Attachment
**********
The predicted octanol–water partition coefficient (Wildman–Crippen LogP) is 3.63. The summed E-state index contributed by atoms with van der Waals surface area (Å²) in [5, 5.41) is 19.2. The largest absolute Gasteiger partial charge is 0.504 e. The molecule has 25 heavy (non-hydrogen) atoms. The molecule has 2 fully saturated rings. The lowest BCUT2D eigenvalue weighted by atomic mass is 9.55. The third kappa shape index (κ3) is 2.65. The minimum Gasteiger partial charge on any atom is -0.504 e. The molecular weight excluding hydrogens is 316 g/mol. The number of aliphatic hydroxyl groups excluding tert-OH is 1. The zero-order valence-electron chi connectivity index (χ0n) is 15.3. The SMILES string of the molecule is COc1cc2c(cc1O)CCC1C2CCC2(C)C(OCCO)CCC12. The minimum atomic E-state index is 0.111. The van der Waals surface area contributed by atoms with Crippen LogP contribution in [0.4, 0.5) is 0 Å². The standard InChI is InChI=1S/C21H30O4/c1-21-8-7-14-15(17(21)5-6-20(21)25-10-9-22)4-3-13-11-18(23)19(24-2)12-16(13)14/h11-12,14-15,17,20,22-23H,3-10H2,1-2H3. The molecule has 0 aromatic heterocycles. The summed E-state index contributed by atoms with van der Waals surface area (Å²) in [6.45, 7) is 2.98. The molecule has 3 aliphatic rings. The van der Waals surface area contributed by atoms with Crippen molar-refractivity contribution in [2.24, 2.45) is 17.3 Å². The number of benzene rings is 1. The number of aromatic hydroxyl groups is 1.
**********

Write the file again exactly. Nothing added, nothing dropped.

The predicted octanol–water partition coefficient (Wildman–Crippen LogP) is 3.63. The summed E-state index contributed by atoms with van der Waals surface area (Å²) in [5, 5.41) is 19.2. The largest absolute Gasteiger partial charge is 0.504 e. The molecule has 25 heavy (non-hydrogen) atoms. The molecule has 2 fully saturated rings. The lowest BCUT2D eigenvalue weighted by atomic mass is 9.55. The third kappa shape index (κ3) is 2.65. The minimum Gasteiger partial charge on any atom is -0.504 e. The molecular weight excluding hydrogens is 316 g/mol. The number of aliphatic hydroxyl groups excluding tert-OH is 1. The zero-order valence-electron chi connectivity index (χ0n) is 15.3. The SMILES string of the molecule is COc1cc2c(cc1O)CCC1C2CCC2(C)C(OCCO)CCC12. The minimum atomic E-state index is 0.111. The van der Waals surface area contributed by atoms with Crippen LogP contribution in [0.4, 0.5) is 0 Å². The standard InChI is InChI=1S/C21H30O4/c1-21-8-7-14-15(17(21)5-6-20(21)25-10-9-22)4-3-13-11-18(23)19(24-2)12-16(13)14/h11-12,14-15,17,20,22-23H,3-10H2,1-2H3. The molecule has 0 aromatic heterocycles. The summed E-state index contributed by atoms with van der Waals surface area (Å²) in [6.45, 7) is 2.98. The molecule has 3 aliphatic rings. The van der Waals surface area contributed by atoms with Crippen molar-refractivity contribution in [2.24, 2.45) is 17.3 Å². The number of benzene rings is 1. The number of aromatic hydroxyl groups is 1.